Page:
Collecting and Praying for Zimbabwe
Collecting and Praying for Zimbabwe...
This is the smiling face of one of our confreres, Fr James Smale C.Ss.R., who preaches and gives appeals to help our mission in Zimbabwe as part of his ministry.
Fr. Jimmy travels around the country, visiting parishes, telling them about the work of our men in Zimbabwe. He has raised tens of thousands of pounds for the mission in Zimbabwe, and he can assure the people in their parishes that every penny will go directly to Africa.
The internet is a wonderful place for Fr. Jimmy to say a huge "THANK YOU" to all who have given so generously in the past.
It also gives the Redemptorist Province a chance to say another huge "THANK YOU" this time to Fr. Jimmy for his commitment and dedication to this work and the confreres in Zimbabwe.
Fr Tom Molloy - a Hospital Chaplain
Fr Tom Molloy a Hospital Chaplain...
Fr Tom Molloy holding the oil of the Sick and his prayer book.
A short account of my work as a chaplain at the Western and Victoria Hospitals in Edinburgh.
One problem we chaplains have is finding out who is who in hospital, this is the direct result of data protection.
Chaplains are not regarded as fully professional members of staff and so we have some difficulty in gaining access. However, I have good relationships with many of the staff who come to my rescue.
Sharing God's forgiveness and Grace - Hearing Confessions in Lourdes
This article was written in 2007 since when Fr. Terry has received the title Honorary Chaplain to the Sanctuary of Our Lady of Lourdes.
I began this ministry about seven years ago. I had been going to Lourdes on pilgrimage for many years, latterly involved with HCPT - The pilgrimage trust, as director of the pilgrimage. In all my visits to Lourdes over the years, I had never been to confession in Lourdes (though I do go to confession regularly!).
I volunteered my services to the sanctuary and was accepted. The ministry involves about four weeks at a time, consisting of about six hours of confessions a day. If possible we also have a rest day. People don't talk about "miracles" very often in this day and age, but there are hundreds of miracles of God's grace and love daily in the reconciliation chapel in Lourdes.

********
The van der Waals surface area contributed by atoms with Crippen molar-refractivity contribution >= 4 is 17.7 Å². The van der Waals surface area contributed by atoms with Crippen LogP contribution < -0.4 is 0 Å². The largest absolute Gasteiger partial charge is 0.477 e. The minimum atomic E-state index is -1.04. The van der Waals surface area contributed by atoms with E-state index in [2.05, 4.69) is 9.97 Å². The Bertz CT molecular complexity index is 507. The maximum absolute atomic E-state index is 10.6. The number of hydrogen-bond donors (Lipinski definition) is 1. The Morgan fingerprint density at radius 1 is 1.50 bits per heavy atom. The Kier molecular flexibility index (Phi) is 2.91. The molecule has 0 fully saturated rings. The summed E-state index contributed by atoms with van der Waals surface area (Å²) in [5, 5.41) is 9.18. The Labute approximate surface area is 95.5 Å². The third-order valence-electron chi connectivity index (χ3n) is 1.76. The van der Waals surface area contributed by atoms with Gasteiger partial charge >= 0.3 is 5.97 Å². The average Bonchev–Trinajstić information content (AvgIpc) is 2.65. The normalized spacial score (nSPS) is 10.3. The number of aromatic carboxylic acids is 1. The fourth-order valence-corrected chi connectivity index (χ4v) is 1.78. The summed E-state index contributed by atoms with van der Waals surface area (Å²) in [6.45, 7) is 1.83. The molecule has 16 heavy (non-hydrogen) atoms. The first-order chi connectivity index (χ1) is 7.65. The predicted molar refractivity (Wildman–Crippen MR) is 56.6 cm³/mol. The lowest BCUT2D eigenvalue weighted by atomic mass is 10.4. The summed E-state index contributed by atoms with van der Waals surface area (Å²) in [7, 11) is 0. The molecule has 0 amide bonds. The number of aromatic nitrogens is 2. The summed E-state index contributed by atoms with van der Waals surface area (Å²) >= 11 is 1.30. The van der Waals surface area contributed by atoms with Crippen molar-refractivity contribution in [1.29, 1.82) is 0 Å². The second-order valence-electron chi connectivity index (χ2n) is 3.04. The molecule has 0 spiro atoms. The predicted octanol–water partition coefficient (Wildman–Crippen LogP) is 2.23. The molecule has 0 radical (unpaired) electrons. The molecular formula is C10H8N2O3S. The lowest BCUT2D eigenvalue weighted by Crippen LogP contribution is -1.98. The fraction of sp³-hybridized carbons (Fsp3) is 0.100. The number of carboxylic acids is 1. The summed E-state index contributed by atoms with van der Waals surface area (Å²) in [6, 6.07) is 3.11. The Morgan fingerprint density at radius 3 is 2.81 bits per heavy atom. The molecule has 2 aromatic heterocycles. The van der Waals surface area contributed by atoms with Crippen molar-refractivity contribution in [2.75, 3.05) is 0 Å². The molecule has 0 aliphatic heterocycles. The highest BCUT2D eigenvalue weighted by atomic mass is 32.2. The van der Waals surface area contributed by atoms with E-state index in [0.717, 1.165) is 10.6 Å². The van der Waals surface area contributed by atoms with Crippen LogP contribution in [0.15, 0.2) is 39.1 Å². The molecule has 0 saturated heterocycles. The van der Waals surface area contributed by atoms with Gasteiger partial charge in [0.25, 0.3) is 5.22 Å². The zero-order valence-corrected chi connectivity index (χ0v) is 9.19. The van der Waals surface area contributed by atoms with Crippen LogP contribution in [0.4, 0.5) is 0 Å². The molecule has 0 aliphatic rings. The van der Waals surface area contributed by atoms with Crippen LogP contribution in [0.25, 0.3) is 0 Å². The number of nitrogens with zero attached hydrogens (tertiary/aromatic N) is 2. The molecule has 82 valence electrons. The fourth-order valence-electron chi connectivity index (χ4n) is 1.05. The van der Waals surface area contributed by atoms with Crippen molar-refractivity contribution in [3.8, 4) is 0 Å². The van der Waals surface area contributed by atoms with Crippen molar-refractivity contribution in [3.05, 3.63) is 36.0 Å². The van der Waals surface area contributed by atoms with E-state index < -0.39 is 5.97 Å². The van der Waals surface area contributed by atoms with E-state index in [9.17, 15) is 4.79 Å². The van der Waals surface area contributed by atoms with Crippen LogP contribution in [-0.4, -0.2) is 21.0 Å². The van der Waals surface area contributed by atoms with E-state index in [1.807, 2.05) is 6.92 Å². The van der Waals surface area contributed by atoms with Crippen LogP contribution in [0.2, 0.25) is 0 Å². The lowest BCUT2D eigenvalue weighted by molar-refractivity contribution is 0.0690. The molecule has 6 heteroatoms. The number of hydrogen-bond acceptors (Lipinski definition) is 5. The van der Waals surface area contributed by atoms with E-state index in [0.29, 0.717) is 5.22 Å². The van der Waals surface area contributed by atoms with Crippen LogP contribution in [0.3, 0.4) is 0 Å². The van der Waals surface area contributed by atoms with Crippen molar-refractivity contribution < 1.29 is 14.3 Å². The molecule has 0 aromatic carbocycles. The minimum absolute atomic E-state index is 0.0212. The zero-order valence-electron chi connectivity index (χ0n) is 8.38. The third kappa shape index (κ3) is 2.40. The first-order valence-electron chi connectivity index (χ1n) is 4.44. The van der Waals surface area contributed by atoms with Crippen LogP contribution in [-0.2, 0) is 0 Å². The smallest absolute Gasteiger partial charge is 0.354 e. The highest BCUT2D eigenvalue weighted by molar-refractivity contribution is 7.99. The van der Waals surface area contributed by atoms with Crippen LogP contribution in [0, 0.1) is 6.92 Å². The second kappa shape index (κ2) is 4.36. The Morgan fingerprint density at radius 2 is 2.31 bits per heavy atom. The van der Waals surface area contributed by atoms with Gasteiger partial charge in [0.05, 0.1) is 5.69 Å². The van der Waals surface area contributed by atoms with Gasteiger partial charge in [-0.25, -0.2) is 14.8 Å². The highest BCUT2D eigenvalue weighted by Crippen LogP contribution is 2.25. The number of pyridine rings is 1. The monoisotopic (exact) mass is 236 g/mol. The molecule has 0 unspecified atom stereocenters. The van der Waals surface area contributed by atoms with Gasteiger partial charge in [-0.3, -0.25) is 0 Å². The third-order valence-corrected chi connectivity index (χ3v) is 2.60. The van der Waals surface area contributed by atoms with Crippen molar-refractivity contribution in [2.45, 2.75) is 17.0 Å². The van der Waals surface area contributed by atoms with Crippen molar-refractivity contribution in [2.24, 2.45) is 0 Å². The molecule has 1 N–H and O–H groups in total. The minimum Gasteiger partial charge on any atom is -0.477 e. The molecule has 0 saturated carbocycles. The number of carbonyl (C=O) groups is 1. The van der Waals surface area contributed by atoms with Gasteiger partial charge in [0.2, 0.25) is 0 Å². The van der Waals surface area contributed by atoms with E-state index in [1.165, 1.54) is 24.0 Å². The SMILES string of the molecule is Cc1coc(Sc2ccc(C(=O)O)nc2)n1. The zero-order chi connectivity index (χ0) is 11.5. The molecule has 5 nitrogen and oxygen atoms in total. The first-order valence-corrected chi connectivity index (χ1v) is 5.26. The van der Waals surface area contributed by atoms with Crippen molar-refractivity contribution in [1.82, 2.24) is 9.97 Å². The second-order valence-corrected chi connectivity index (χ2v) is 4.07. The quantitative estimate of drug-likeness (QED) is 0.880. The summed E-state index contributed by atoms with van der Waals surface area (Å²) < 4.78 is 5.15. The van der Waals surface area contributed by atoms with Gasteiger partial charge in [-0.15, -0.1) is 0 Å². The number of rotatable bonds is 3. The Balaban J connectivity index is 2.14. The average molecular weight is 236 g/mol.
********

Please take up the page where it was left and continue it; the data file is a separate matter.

My years of preaching parish missions had prepared me for hearing confessions, but a week in Lourdes is a bit like a year's confessions on a mission. The picture of Rembrandt's "prodigal son" is in the confessionals and is a marvelous starting point to help people experience the unbelievable love and forgiveness of God. The experience of hearing confessions in Lourdes is a truly humbling and uplifting experience, knowing that the Prodigal Father uses me to bring his peace and love into people's lives.
Terry Creech C.Ss.R.
St Gerard Family League
The St. Gerard Family League is an association of Christians united in prayer for their own and other families, to preserve Christian values in their home and family life. It is an extension of the Redemptorist family and its apostolate.
St. Gerard Majella born in Muro, Italy in 1726 was a Redemptorist brother.
During his lifetime and after his death in 1755, God was pleased to work miracles through his intercession. St. Gerard is the patron of mothers and young children and has become well known as a constant help and inspiration to parents.
Membership of the League is open to all and a monthly Mass is offered for all members and their intentions.
Serving the Poor in Spirit as a Prison Chaplain and a Redemptorist
Brother Michael Duxbury C.Ss.R.
As Redemptorists we are called to follow Christ our Redeemer in the spirit of St. Alphonsus, proclaiming the Good News to the most abandoned, especially the poor. I have tried to do this through the prison ministry which I have been involved in for 15 years.
As a chaplain within the prison establishment, I have an in-between role in the system, not exactly as one of the staff, but with a definite role. This lack of a tight role definition is actually a strength. Most staff members have closely regulated jobs to do, I have the freedom to make contacts on an unstructured basis, ready to respond to needs as they arise.